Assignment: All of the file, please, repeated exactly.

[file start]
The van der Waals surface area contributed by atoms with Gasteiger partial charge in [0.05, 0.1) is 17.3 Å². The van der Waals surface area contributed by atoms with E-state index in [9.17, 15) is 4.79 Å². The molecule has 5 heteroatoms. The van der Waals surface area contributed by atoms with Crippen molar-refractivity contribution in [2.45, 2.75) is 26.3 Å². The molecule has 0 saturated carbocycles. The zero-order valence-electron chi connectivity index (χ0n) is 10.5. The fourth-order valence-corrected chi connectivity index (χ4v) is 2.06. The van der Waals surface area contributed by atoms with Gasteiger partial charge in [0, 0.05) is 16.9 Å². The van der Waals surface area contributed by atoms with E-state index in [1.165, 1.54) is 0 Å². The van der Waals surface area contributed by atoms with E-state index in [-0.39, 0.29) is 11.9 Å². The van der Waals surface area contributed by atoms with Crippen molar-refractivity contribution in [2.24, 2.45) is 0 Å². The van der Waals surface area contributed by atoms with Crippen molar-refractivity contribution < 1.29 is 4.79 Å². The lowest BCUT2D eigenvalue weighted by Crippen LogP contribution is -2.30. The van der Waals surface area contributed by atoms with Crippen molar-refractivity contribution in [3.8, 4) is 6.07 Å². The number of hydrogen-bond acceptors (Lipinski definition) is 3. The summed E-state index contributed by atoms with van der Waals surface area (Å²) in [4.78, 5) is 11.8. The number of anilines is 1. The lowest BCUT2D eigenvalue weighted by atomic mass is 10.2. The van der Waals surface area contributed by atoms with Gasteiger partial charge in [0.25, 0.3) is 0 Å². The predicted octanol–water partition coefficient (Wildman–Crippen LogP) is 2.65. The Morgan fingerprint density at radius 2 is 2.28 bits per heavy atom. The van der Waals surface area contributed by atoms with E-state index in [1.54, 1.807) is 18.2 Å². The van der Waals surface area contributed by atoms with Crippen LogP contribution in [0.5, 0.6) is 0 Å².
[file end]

The van der Waals surface area contributed by atoms with Gasteiger partial charge in [0.05, 0.1) is 17.3 Å². The van der Waals surface area contributed by atoms with E-state index in [9.17, 15) is 4.79 Å². The molecule has 5 heteroatoms. The van der Waals surface area contributed by atoms with Crippen molar-refractivity contribution in [2.45, 2.75) is 26.3 Å². The molecule has 0 saturated carbocycles. The zero-order valence-electron chi connectivity index (χ0n) is 10.5. The fourth-order valence-corrected chi connectivity index (χ4v) is 2.06. The van der Waals surface area contributed by atoms with Gasteiger partial charge in [0, 0.05) is 16.9 Å². The van der Waals surface area contributed by atoms with E-state index in [1.165, 1.54) is 0 Å². The van der Waals surface area contributed by atoms with E-state index in [-0.39, 0.29) is 11.9 Å². The van der Waals surface area contributed by atoms with Crippen molar-refractivity contribution in [2.24, 2.45) is 0 Å². The van der Waals surface area contributed by atoms with Crippen molar-refractivity contribution < 1.29 is 4.79 Å². The lowest BCUT2D eigenvalue weighted by Crippen LogP contribution is -2.30. The van der Waals surface area contributed by atoms with Crippen molar-refractivity contribution in [3.8, 4) is 6.07 Å². The number of hydrogen-bond acceptors (Lipinski definition) is 3. The summed E-state index contributed by atoms with van der Waals surface area (Å²) in [4.78, 5) is 11.8. The number of anilines is 1. The lowest BCUT2D eigenvalue weighted by atomic mass is 10.2. The van der Waals surface area contributed by atoms with Gasteiger partial charge in [0.25, 0.3) is 0 Å². The predicted octanol–water partition coefficient (Wildman–Crippen LogP) is 2.65. The Morgan fingerprint density at radius 2 is 2.28 bits per heavy atom. The van der Waals surface area contributed by atoms with E-state index in [1.54, 1.807) is 18.2 Å². The van der Waals surface area contributed by atoms with Crippen LogP contribution in [0.5, 0.6) is 0 Å².